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Charging NiCd & NiMH in parallel

Discussion in 'Electronic Basics' started by Tim Brown, Jul 7, 2004.

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  1. Tim Brown

    Tim Brown Guest

    1. In order to charge nickel based batteries in parallel we
    have to use a regime that is primarily constant voltage, since we
    don't have control over the current in individual cells or strings.

    2. If we give up the ability of rapidly charging to a high state of
    charge, it should be possible to set the charge voltage below the neg.
    delta V region.

    3. Once the charge current has dropped at the constant voltage level
    charge can switch to a constant current of C/20 of one string/cell. At
    worst
    case imbalance one string charges at C/20. The more parallel cells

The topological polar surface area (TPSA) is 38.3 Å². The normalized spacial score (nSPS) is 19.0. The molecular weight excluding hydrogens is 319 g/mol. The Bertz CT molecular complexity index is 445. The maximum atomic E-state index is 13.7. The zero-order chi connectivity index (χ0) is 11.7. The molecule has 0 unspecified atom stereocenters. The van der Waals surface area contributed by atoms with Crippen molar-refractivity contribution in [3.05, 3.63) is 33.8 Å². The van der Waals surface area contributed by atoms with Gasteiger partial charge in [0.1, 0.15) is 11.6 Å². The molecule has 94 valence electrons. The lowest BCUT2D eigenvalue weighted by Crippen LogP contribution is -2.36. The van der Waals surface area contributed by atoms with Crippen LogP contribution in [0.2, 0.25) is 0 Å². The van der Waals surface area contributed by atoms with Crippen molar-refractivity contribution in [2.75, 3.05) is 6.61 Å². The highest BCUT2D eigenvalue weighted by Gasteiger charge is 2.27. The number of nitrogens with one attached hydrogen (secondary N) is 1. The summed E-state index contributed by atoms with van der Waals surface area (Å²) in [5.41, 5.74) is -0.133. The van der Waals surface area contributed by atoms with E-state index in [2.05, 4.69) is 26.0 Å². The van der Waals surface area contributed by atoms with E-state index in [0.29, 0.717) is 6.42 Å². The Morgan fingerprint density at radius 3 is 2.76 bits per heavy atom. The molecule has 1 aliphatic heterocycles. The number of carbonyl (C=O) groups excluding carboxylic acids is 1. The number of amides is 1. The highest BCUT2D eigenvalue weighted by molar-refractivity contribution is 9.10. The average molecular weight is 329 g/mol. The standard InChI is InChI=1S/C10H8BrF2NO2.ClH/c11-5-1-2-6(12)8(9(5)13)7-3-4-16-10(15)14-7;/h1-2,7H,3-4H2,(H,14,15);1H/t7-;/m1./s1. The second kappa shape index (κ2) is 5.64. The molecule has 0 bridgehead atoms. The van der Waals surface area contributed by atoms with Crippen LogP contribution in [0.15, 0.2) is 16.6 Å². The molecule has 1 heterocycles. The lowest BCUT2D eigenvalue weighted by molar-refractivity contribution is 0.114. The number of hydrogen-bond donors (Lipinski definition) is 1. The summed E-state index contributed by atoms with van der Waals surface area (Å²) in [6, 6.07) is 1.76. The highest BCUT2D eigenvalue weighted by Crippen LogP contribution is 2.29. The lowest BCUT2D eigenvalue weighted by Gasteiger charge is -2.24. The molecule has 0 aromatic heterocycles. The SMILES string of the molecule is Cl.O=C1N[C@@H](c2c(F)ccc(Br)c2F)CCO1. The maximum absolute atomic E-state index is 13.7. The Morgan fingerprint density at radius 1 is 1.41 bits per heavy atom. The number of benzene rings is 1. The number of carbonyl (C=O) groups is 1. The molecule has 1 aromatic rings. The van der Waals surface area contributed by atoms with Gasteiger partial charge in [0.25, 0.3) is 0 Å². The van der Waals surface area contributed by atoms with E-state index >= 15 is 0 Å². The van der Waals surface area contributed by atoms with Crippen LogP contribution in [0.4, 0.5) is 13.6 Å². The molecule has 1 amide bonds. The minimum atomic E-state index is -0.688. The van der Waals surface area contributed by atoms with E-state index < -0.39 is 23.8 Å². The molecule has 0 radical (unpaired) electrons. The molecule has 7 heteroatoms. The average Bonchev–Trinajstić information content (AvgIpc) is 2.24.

are used the slower this topping stage must be. A timer cut off may be
    desirable.

    4. Since we can't count on all the cells reaching 100% SOC the pack
    should be built with excess capacity.

    5. A fuse in series with each string would be desirable.

    I have experimented with charging two parallel strings of cells at C/2
    (total pack) up to 1.35V per cell (should have a negative temp
    coefficient in a practical design), then holding the voltage there
    until the current drops to C/20 of one string (C/40 of total
    capacity),
    then holding the current steady. Results look promising.

    Why charge in parallel? Any scheme to balance charge current or
    seperate cells for charging adds complexity and series IR loss. Big
    cells (F size) cost more $/Ah than C or D cells.

    Tim

    --

    "The strongest human instinct is to impart information,
    and the second strongest is to resist it."

    Kenneth Graham
     
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